669km (415 miles) NW of Rome, 140km (87 miles) E of Milan
It's often said that Turin is the most French city in Italy or the most Italian city in France. The reason is partly historical and partly architectural. From the late 13th century to Italy's unification in 1861 (when the city served very briefly as capital), Turin was the capital of the House of Savoy. The Savoys were as French as they were Italian, and their holdings extended well into the present-day French regions of Savoy and the Côte d'Azur, as well as Sardegna. The city's Francophile 17th- and 18th-century architects, inspired by the tastes of the French court, laid out broad avenues and airy piazzas and lined them with low-slung neoclassical buildings.
After Napoleon's occupation, the city's intellectuals began percolating the ideas that would eventually blossom into the Risorgimento unification movement, with hometown king Vittorio Emanuele II of Savoy as its royal ruler. Italy's first prime minister was Torinese gentleman artist Massimo d'Azeglio, followed by the Risorgimento's political leader and another local hero, Camillo Cavour. Later the Italian Communist Party was born here on the Fiat factory floor under the leadership of poet Antonio Gramsci, though that same factory floor also gave rise to the ultraradical Red Brigades terrorist group in the 1970s.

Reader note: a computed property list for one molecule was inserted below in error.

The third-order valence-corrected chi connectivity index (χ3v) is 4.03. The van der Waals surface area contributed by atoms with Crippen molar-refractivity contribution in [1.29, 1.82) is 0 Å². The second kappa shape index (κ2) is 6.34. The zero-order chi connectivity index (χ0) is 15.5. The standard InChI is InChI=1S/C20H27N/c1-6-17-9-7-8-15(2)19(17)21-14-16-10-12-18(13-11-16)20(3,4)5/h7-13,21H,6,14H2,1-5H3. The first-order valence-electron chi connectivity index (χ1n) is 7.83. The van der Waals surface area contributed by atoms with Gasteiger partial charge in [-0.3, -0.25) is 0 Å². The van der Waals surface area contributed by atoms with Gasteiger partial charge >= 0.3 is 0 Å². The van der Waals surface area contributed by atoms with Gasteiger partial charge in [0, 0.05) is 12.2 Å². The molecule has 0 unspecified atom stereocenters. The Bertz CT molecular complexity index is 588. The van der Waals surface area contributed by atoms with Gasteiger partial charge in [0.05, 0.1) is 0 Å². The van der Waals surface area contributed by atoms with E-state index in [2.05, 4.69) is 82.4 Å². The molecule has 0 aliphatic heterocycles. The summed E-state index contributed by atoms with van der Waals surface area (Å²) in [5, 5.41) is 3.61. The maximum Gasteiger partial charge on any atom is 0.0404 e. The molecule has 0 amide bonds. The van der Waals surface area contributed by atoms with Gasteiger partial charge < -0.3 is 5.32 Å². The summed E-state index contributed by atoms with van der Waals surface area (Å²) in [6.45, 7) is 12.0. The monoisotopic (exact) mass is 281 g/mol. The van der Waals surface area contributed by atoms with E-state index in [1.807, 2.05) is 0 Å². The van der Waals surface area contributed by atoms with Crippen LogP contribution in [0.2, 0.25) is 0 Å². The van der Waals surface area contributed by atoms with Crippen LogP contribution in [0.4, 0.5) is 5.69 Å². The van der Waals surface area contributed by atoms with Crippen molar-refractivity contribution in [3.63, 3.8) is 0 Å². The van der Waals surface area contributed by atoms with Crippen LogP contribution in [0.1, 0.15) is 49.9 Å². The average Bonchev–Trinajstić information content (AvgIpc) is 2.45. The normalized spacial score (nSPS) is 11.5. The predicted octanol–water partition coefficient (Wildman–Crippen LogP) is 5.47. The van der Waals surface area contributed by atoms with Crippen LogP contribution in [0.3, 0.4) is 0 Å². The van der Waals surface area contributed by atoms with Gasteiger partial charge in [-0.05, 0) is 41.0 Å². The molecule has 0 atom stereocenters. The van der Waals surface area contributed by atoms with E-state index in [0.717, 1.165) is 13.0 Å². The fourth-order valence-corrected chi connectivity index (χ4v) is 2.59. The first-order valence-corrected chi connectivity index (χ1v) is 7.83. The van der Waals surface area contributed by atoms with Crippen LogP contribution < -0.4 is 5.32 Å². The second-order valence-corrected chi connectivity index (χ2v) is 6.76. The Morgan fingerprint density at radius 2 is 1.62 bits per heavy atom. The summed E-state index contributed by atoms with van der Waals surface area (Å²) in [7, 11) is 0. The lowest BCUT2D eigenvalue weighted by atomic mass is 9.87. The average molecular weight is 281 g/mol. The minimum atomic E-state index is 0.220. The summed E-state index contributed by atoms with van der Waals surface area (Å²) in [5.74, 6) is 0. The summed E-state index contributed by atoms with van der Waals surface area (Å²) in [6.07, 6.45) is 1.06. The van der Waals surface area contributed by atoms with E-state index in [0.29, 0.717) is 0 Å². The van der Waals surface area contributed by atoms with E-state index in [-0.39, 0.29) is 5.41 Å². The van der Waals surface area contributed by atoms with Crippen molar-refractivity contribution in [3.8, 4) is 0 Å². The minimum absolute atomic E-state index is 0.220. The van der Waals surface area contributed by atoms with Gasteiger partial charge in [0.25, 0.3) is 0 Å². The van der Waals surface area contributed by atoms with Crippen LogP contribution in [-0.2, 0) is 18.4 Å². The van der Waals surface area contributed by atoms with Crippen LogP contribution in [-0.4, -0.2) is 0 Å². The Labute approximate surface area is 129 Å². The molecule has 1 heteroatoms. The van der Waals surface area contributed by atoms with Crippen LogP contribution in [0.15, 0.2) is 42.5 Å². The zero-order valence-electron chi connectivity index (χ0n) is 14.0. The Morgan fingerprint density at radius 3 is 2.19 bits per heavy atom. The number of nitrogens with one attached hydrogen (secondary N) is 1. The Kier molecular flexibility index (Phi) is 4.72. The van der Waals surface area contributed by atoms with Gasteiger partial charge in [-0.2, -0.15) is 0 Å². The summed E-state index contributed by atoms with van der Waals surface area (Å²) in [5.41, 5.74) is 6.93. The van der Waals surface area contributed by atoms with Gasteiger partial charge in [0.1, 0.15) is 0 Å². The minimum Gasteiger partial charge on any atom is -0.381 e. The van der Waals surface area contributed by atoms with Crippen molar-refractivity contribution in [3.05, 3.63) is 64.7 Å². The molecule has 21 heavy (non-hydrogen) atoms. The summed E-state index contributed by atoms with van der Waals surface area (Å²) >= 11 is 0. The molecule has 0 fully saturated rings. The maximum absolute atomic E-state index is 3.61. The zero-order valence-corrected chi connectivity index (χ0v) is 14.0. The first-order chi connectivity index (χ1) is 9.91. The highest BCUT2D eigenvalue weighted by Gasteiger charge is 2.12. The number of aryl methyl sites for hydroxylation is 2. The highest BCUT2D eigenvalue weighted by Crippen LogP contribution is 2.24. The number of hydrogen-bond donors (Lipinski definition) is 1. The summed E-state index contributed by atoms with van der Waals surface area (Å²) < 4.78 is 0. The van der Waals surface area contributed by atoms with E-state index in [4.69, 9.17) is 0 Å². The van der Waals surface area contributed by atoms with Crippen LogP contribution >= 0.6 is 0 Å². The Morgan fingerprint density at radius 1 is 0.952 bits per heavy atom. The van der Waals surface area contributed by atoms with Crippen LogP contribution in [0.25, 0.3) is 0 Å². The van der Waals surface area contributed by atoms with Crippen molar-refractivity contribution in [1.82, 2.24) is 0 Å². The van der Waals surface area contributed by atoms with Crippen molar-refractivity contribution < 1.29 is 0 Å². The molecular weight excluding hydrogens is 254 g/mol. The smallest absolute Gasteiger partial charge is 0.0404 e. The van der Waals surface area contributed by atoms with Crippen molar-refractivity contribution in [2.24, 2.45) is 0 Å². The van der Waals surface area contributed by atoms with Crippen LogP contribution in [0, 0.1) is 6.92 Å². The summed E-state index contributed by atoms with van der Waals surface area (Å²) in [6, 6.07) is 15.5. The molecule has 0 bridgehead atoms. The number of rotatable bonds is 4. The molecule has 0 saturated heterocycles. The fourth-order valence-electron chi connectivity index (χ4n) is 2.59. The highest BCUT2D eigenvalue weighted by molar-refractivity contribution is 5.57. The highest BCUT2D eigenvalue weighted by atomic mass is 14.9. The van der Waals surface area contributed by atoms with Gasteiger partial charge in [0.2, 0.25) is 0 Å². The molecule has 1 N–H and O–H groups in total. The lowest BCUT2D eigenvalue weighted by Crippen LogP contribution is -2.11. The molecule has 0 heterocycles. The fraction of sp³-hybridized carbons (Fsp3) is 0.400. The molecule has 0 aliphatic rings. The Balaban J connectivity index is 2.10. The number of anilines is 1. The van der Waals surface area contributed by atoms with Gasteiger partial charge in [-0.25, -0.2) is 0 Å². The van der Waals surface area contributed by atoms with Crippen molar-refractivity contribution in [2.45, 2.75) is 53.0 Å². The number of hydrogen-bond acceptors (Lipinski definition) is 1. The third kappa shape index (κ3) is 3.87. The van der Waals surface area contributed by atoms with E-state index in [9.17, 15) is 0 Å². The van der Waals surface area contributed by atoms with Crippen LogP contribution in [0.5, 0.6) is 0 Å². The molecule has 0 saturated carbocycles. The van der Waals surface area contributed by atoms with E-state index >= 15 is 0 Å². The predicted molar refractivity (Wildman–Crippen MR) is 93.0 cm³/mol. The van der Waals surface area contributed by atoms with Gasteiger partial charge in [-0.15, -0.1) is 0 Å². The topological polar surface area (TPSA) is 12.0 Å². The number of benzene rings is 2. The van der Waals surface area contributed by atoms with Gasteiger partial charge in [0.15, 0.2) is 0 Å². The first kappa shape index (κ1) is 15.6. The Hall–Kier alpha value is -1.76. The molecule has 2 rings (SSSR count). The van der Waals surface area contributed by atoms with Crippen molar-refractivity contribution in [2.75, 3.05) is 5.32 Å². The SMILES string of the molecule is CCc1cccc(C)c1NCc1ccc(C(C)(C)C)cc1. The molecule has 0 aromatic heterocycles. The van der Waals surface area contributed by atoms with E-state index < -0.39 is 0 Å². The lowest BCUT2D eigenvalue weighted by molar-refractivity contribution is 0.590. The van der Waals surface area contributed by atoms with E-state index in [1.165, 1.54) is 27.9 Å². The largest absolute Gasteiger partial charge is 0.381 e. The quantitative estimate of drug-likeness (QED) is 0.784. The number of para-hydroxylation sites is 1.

Most visitors come to Turin with business in mind (often at Fiat, in the sprawling industrial outskirts). Those who take the time to look around the historic center, though, will find an elegant and sophisticated city that has changed little since more gracious centuries, with some fine museum collections and the charm of a place that, for all its Francophile leanings, is quintessentially Italian and perhaps the most pleasant big city in northern Italy.
Festivals & Markets -- Dance, opera, theater, and musical performances (mostly classical) are on the agenda all year long, but September is the month to really enjoy classical music -- more than 60 classical concerts are held on stages around the city during the month-long Settembre Musica festival (tel. 011-442-4703; www.mitosettembremusica.it).
Bric-a-brac of all kinds, be it household utensils, books, or used clothing, fills the stalls of the Mercato del Balon, held every Saturday at Piazza della Repubblica. Gran Balon fills the piazza the second Sunday of every month and is a larger affair, with some genuine antiques and artworks included in the mix. Mercato della Crocetta, at Largo Cassini, sells clothing at very low prices. For a look at the bounty of the surrounding farmlands, wander through the extensive outdoor food market at Porta Palazzo, open Monday through Saturday from 8:30am to 1:30pm and Saturday all day until 6:30pm.